Making a Difference


Making a Difference: Elementary school curriculum supplement for drug education

Many junior high students will already have been exposed to alcohol and other drug prevention education in elementary school. Elementary school teachers have access to Making A Difference: Curriculum Supplement. A Teacher’s Drug Prevention Resource for Health Education. Grades Primary–6, developed in 2003 by Addiction Services, Nova Scotia Department of Health, and English Program Services, Nova Scotia Department of Education. This junior high–level resource builds on the groundwork laid in the early years. To illustrate this connection, the elementary supplement is briefly described here.

The package contains three lesson plans for each grade (1–6) tied to the scope and sequence of the elementary school health curriculum. The lessons are concerned with the development of attitudes, knowledge, skill, and behaviour identified as contributing to drug prevention, with an emphasis on individual and social competency. The resource promotes the development of a healthy lifestyle, with appropriate drug information woven into the content at each grade level.

The lesson plan components are similar to those in the junior high supplement and include

  • peer support and peer influence, including refusal skills
  • relationships—family and friends
  • self-concept
  • responsibility—individual and social
  • decision making and problem solving
  • influence of the media
  • health-enhancing lifestyle development, including dealing with stress

This junior high school supplement is closely tied to the curriculum outcomes, and lessons for grades 5 and 6; the objectives of the lessons for these two grades follow:

Grade 5
Lesson One—Each Individual Is Unique and Special
  • develop a stronger sense of self
  • examine ways others influence how we feel about ourselves by considering compliments made and responsibilities taken
  • affirm ability to make decisions and take responsibility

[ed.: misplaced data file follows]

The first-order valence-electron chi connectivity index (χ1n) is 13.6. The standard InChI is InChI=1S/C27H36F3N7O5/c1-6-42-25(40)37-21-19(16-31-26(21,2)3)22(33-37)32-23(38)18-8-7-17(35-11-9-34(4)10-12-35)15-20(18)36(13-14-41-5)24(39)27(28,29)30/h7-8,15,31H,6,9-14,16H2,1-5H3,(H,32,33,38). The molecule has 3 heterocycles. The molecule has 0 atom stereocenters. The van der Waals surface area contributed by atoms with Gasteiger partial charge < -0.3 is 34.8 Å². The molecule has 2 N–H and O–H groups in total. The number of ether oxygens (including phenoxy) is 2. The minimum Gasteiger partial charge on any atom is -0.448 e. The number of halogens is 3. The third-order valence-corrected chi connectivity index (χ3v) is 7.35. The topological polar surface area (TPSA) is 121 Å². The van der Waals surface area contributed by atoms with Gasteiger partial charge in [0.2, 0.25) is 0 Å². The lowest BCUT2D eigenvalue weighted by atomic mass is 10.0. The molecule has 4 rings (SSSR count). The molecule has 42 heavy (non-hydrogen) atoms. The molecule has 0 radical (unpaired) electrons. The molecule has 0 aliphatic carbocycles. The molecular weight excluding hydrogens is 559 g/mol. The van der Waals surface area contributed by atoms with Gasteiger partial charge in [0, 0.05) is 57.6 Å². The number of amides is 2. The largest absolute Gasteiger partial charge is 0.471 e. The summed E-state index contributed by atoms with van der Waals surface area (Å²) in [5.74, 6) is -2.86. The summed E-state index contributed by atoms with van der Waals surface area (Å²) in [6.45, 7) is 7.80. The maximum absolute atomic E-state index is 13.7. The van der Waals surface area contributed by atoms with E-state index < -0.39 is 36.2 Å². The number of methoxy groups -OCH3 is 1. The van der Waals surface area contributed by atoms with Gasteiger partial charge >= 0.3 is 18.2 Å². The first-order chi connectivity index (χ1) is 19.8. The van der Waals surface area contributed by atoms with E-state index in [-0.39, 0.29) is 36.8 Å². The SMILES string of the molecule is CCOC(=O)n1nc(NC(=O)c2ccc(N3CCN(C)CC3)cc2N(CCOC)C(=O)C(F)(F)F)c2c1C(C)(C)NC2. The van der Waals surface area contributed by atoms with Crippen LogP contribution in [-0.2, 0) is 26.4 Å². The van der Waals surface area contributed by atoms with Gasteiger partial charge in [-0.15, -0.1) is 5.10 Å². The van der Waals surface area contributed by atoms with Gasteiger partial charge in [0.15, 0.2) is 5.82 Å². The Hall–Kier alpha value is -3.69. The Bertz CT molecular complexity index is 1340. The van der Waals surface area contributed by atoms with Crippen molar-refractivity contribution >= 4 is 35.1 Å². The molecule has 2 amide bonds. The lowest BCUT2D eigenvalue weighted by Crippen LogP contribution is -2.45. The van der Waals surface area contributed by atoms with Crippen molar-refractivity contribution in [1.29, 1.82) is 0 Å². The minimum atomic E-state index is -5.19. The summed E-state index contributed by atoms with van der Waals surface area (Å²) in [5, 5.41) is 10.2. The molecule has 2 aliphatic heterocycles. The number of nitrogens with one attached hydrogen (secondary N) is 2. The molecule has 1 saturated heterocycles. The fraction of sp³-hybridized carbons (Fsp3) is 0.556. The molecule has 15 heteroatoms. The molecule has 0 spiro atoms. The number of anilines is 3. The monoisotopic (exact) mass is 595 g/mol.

• develop an understanding of self within the community and of how we can affect others
  • recognize in ourselves some of the traits others view as worthwhile
  • encourage positive relationships with others
  • provide an opportunity to share ideas about health-enhancing alternatives to drugs

Lesson Two—Exploring Media Messages and Influences
  • critically examine messages given by the media and society
  • develop questioning skills in looking at advertising
  • recognize influences on our decisions, while realizing that we are responsible for our decisions
  • develop confidence in our ability to assess the influences on our lives and to make responsible decisions based on this knowledge

Lesson Three—Risks and Consequences
  • examine risks and consequences of using drugs
  • develop skills necessary to refuse drugs
  • recognize and develop behaviours that discourage drug use
  • explore optional ways to spend free time

Grade 6
Lesson One—Myths and Truths
  • clarify myths and truths about drugs and drug use
  • encourage students’ questions
  • encourage problem solving
  • provide an avenue for exploring values
  • continue to build self-worth through encouraging creative, independent work
  • provide accurate information about drugs and their effects in the body

Lesson Two—Examining the Issues
  • provide for practice of problem-solving and decision-making skills
  • examine consequences, both for self and others, of involvement with drugs
  • provide for recognition of individual and community responsibility
  • build competence and confidence in handling difficult situations
  • provide accurate factual information about drug terms

Lesson Three—Developing Goals
  • explore creative and innovative healthy ways to have fun
  • develop short-term goals
  • consider and explore possible long-term goals in a non-stressful way
  • encourage building on individual strengths as a way to spend free time
  • consider the possible effects of drugs on these activities and goals.

Available online from